Ed just needs a little help with everything he does. He was an engineer, a technician, he built our house and I always said, "Ed can do anything." He is proving me right. With God's help we will find those creative things to help Ed get on his feet. We are building a new workshop for him this Spring. So I am hoping new bird houses will be on the way.
(GABBY) Andrea

 


 

Mohan Raj, Bangalore - Mar 2010

I look different. I speak different. I speak far less. I bathe different.I breathe different. I throw out mucus differently and often. Stoma management, Provox cleaning, mucus management are whole new burdens imposed.

Inspite of all this, over the last two years since my TL, slowly but surely, life is getting back to normal as if the new life is the one I always had. Mercifully, I am forgetting my old life, my old way of breathing and my old way of talking and my old way of living.

Human nature is resilient. It adopts. It recovers.It bounces back. I am getting used to my new life. Old life is history. New life has its challenges, but manageable. I see some advantages too, when people respond so favorably.

Aging, by itself brings in a lot more changes and challenges. Some health set back or the other is mandatory. I take TL as just one such set back. Somewhat rare. Somewhat complicated. But, just a set back nevertheless. Yet, life is good once we accept this set back as unavoidable and move on.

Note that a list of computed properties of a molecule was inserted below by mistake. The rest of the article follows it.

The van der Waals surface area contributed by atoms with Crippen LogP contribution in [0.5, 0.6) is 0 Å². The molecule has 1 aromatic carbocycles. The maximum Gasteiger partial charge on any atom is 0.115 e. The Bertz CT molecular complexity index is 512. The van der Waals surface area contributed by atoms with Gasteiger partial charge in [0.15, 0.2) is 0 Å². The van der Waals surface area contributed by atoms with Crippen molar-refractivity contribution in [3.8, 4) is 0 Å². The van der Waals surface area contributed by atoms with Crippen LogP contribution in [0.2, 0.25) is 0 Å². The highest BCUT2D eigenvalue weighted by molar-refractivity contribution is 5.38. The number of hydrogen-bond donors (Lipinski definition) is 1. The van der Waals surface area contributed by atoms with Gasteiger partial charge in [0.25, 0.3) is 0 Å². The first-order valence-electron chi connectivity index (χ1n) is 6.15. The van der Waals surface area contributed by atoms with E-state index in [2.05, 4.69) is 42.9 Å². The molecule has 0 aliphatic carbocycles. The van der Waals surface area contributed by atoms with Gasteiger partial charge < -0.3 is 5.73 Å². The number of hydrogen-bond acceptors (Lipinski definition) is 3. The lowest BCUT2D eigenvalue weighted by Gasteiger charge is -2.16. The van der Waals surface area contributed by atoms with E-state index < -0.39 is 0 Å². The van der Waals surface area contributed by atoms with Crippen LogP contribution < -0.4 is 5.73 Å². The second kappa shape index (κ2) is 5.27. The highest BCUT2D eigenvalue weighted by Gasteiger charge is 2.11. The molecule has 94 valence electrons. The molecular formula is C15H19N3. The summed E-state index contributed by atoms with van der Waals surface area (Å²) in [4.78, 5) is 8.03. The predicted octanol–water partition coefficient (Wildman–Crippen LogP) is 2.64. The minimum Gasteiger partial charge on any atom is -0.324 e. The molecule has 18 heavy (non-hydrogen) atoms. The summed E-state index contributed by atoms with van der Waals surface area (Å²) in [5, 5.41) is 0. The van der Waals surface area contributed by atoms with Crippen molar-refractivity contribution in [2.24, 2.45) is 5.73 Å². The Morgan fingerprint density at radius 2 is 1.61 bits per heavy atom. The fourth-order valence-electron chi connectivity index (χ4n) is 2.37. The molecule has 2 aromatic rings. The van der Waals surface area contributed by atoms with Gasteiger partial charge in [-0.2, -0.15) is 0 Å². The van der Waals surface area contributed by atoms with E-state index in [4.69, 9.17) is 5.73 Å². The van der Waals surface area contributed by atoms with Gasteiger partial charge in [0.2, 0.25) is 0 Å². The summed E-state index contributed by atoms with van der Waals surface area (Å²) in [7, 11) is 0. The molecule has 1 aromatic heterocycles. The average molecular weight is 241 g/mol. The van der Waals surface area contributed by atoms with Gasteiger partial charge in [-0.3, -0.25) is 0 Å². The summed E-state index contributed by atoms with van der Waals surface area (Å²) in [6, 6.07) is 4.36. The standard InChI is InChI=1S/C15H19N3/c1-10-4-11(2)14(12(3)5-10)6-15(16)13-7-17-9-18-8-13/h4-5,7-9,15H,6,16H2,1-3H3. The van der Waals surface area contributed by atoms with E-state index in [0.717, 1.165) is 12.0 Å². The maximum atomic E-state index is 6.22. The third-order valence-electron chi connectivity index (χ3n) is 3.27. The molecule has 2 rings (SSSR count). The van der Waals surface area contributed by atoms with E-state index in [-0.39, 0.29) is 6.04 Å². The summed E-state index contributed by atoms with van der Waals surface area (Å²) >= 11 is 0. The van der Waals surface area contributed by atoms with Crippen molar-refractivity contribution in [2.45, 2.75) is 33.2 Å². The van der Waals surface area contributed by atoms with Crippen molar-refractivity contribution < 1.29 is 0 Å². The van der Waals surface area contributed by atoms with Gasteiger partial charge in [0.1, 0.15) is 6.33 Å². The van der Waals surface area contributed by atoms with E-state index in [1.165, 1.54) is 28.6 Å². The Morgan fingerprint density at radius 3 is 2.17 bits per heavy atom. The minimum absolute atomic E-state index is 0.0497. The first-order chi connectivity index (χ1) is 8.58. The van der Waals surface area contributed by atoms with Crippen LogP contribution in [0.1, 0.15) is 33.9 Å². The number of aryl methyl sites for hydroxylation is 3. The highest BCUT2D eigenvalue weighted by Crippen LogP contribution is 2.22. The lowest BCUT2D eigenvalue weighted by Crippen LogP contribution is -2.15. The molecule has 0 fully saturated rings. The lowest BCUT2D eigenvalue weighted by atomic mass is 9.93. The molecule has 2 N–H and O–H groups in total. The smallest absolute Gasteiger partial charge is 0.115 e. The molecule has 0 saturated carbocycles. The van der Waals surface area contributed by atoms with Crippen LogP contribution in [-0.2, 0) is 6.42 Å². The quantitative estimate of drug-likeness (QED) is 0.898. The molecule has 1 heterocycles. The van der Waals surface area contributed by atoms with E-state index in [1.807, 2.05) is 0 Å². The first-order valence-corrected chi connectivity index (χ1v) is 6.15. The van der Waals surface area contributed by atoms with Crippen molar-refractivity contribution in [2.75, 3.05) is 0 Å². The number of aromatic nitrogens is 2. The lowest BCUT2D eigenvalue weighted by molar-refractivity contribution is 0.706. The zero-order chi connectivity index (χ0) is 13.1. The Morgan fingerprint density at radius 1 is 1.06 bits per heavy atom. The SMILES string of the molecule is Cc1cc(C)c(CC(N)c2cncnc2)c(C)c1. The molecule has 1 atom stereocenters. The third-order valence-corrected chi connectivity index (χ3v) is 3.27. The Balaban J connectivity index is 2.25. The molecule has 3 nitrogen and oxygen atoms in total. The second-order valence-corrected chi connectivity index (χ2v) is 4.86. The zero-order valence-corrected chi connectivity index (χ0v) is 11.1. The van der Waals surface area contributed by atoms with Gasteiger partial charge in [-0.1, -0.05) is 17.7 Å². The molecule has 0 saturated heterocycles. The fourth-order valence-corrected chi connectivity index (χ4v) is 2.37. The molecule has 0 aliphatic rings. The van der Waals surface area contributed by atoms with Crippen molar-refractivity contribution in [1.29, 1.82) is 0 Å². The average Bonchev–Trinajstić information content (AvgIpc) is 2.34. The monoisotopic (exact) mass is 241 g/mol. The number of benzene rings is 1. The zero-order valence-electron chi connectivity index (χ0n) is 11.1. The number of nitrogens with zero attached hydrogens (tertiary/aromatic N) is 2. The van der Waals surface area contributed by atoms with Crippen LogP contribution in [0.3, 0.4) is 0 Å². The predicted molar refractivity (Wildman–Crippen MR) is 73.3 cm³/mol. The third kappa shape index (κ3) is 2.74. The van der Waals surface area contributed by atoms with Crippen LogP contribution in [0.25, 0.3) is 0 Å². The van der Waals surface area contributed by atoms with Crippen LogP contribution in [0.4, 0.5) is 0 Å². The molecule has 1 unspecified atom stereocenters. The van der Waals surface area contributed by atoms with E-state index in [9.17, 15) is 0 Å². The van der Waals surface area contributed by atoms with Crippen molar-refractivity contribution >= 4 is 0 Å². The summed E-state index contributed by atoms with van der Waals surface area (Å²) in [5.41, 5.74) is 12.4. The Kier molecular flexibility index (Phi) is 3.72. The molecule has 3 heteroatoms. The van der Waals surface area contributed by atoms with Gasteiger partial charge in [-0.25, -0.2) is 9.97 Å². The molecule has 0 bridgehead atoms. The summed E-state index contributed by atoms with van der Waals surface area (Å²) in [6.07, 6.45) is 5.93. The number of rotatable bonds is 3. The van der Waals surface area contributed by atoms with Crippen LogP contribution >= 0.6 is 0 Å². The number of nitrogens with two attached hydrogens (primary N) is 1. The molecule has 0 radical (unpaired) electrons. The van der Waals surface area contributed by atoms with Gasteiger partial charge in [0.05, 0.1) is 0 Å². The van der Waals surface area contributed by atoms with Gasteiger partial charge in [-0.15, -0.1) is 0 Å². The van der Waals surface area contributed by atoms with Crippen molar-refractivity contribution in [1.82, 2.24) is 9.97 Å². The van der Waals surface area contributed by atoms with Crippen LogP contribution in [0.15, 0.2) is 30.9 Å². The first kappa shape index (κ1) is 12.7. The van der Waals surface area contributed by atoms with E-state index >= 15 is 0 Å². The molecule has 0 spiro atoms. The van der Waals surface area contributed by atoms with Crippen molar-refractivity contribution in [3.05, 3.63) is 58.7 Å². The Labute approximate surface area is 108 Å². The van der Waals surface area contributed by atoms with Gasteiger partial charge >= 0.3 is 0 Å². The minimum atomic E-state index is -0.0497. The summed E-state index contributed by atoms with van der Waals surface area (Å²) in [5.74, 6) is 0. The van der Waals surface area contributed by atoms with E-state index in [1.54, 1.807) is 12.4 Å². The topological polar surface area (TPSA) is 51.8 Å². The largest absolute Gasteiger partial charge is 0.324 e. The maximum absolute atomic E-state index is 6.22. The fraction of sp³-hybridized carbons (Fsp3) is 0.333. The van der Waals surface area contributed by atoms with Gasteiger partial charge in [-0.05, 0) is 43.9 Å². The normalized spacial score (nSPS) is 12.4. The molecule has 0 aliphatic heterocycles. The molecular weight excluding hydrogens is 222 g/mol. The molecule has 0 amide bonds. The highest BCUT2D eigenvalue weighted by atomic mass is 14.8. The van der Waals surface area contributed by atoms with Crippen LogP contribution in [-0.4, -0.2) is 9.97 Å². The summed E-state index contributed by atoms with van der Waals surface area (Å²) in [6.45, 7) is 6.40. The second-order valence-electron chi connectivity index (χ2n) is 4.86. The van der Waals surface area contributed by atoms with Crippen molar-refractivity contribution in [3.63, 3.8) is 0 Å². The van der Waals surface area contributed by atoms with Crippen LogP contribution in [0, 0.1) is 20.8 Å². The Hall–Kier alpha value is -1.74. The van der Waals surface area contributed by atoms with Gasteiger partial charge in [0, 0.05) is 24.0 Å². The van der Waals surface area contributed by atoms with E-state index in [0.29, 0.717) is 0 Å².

Regards to staff of 'speaking out' for coming out with such thought provoking titles.

 


 

John Haedtler, New Mexico, USA - 2001

Wow, that is a tuff one. At first, fear, and I did not fear much before. I played with airplanes all my life. I have been in a couple of crashes, never thought about dying. But with something so different from my life style, I had no idea how to handle it! Makes one come back down to earth, so to speak.


Now after all of this, I must say that helping new cancer patients cope with the major change in their lives and handling what is next, means more to me than fixing a problem with an airplane. It is almost like this is what my life was meant to be.

Lots more to say but no one wants to hear it!   (Of course we do... Editor)

 


 

Peter Powell - 2011

I go inside myself and take advantage of that by joining a meditation group. I have started to read more and find that most people are sensitive and kind. I use an iPad, with text to speech, which works very well. Thank you Steve Jobs!